Thursday, September 8, 2011

FYI: 9th Cir Rejects MERS Challenge, Rejects Equitable Tolling Theory Based on Spanish-Language Negotiations, Rejects Borrowers' IIED Claim

The U.S. Court of Appeals for the Ninth Circuit recently ruled in favor of
Mortgage Electronic Registration Systems, Inc. ("MERS") in a putative
class action challenging the MERS system under common law fraud and state
UDAP theories.

The Court also rejected the borrowers' equitable tolling argument as to
the TILA and state UDAP statute of limitations, based upon the borrowers
speaking only Spanish but their loan documents being only in English. In
addition, the Court held that providing an unaffordable loan to a borrower
was not "extreme and outrageous" as is required to state a claim for
intentional infliction of emotional distress.

A copy of the opinion is available at:

The three named plaintiffs in the case obtained home loans or refinanced
existing loans in 2006. The plaintiffs each executed a deed of trust in
favor of their lender, naming MERS as the "beneficiary" and as the
"nominee" for the lender and lender's "successors and assigns." The
plaintiffs do not speak or read English, and negotiated the mortgage loans
with their lenders in Spanish, but were provided with, and signed, copies
of their loan documents written in English.

The plaintiffs subsequently defaulted on their loans. Following default,
their respective lenders appointed trustees to initiate nonjudicial
foreclosure proceedings. MERS's beneficial interests in the deeds of
trust were all assigned to a foreclosure trustee.

The plaintiffs filed their putative class action, alleging conspiracy by
their lenders and others to use MERS to commit fraud. They also alleged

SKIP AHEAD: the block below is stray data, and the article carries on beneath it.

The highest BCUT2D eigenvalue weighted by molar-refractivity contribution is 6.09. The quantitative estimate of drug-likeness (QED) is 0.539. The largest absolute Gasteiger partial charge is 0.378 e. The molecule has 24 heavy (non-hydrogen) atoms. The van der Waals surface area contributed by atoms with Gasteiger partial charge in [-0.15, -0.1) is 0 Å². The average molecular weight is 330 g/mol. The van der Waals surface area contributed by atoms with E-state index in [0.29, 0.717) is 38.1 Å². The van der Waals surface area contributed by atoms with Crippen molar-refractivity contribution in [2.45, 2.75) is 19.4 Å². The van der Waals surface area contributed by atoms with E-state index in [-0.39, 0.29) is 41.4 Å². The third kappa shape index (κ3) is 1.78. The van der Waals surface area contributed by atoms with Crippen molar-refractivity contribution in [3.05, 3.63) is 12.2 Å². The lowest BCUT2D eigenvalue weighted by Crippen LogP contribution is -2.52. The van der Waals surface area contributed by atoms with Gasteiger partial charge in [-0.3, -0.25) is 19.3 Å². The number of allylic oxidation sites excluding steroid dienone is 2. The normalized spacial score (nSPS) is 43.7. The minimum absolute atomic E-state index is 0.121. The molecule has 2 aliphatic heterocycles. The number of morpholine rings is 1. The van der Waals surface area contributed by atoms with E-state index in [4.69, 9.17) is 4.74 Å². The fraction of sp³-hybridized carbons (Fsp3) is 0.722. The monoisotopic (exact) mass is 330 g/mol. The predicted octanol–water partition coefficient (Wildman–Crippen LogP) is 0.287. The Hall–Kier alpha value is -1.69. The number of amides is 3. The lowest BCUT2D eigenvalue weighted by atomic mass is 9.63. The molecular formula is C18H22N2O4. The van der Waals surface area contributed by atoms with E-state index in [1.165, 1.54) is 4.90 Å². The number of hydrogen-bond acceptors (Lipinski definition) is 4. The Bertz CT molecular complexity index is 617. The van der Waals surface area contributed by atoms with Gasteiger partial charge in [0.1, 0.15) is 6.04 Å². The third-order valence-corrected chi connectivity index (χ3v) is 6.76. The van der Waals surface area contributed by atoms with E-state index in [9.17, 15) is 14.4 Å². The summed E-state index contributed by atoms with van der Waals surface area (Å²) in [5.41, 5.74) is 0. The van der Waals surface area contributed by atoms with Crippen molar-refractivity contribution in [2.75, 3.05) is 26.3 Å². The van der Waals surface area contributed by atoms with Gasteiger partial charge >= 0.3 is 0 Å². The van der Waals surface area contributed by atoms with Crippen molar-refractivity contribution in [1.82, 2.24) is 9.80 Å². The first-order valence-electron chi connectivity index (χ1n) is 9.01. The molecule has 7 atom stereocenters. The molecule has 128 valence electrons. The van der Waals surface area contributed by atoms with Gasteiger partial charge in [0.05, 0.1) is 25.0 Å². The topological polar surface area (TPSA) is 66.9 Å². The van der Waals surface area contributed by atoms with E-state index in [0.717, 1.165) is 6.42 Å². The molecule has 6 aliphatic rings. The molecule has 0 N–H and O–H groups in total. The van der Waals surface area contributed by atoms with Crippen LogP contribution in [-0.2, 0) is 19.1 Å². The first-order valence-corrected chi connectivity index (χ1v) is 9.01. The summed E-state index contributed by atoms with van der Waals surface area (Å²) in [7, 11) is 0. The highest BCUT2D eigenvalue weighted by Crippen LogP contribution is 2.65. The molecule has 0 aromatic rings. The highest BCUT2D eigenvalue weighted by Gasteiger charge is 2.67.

that their lenders violated the federal Truth in Lending Act ("TILA"), and
the Arizona Consumer Fraud Act ("ACFA"), and committed the tort of
intentional infliction of emotional distress ("IIED") by supposedly
targeting the plaintiffs for loans they allegedly could not repay when the
loans were extended.

The trial court dismissed the plaintiffs' first amended complaint, without
leave to amend. Further, the trial court denied leave to file a proposed
second amended complaint, and to add a new claim for wrongful foreclosure.

On appeal, the plaintiffs only addressed the district court's: (1)
dismissal of their claim for conspiracy to commit fraud through the MERS
system; (2) failure to address their oral request for leave to add a
wrongful foreclosure claim; (3) dismissal of the foreclosure trustee from
the suit; (4) denial of leave to amend their pleadings regarding equitable
tolling of their TILA and ACFA claims; and (5) dismissal of their claim
for IIED.

On appeal, the Ninth Circuit noted that the main premise of the
plaintiffs' lawsuit was that the MERS system impermissibly "splits" the
note and deed of trust by facilitating the transfer of the beneficial
interest in the loan among lenders while maintaining MERS as the nominal
holder of the deed. The Ninth Circuit rejected this theory.

The plaintiffs' lawsuit was also premised on the fact that MERS does not
have a financial interest in the loans, which, according to the
plaintiffs, renders MERS's status as a beneficiary a sham. The Ninth
Circuit rejected this theory, also.

With respect to the conspiracy to commit fraud claim, the plaintiffs
alleged that MERS members conspired to commit fraud by using MERS as a
sham beneficiary, supposedly promoting and facilitating predatory lending
practices through the use of MERS, and supposedly making it impossible for
borrowers or regulators to track the changes in lenders.

In upholding the lower court's ruling that the plaintiffs failed to state
a cause of action, the Ninth Circuit held "[t]he plaintiffs' allegations